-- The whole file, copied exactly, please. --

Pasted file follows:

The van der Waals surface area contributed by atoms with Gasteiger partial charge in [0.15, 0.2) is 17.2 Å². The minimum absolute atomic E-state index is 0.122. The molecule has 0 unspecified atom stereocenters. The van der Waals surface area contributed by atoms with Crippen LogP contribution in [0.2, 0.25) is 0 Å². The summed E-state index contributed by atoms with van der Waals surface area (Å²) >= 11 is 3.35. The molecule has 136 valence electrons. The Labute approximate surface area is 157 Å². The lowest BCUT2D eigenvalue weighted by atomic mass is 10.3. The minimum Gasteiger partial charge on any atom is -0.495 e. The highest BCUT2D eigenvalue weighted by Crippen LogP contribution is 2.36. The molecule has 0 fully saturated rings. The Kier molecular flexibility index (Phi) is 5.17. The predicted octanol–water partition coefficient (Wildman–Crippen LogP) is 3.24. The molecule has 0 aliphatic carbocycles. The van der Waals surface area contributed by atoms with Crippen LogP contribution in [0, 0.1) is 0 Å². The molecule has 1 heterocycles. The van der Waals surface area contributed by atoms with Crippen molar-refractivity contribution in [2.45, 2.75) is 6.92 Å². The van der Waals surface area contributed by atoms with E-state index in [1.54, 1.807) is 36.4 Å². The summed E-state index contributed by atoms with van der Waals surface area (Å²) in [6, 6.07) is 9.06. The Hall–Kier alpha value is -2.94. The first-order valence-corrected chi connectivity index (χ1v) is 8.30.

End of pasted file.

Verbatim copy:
The van der Waals surface area contributed by atoms with Gasteiger partial charge in [0.15, 0.2) is 17.2 Å². The minimum absolute atomic E-state index is 0.122. The molecule has 0 unspecified atom stereocenters. The van der Waals surface area contributed by atoms with Crippen LogP contribution in [0.2, 0.25) is 0 Å². The summed E-state index contributed by atoms with van der Waals surface area (Å²) >= 11 is 3.35. The molecule has 136 valence electrons. The Labute approximate surface area is 157 Å². The lowest BCUT2D eigenvalue weighted by atomic mass is 10.3. The minimum Gasteiger partial charge on any atom is -0.495 e. The highest BCUT2D eigenvalue weighted by Crippen LogP contribution is 2.36. The molecule has 0 fully saturated rings. The Kier molecular flexibility index (Phi) is 5.17. The predicted octanol–water partition coefficient (Wildman–Crippen LogP) is 3.24. The molecule has 0 aliphatic carbocycles. The van der Waals surface area contributed by atoms with Crippen LogP contribution in [0, 0.1) is 0 Å². The molecule has 1 heterocycles. The van der Waals surface area contributed by atoms with Crippen molar-refractivity contribution in [2.45, 2.75) is 6.92 Å². The van der Waals surface area contributed by atoms with E-state index in [1.54, 1.807) is 36.4 Å². The summed E-state index contributed by atoms with van der Waals surface area (Å²) in [6, 6.07) is 9.06. The Hall–Kier alpha value is -2.94. The first-order valence-corrected chi connectivity index (χ1v) is 8.30.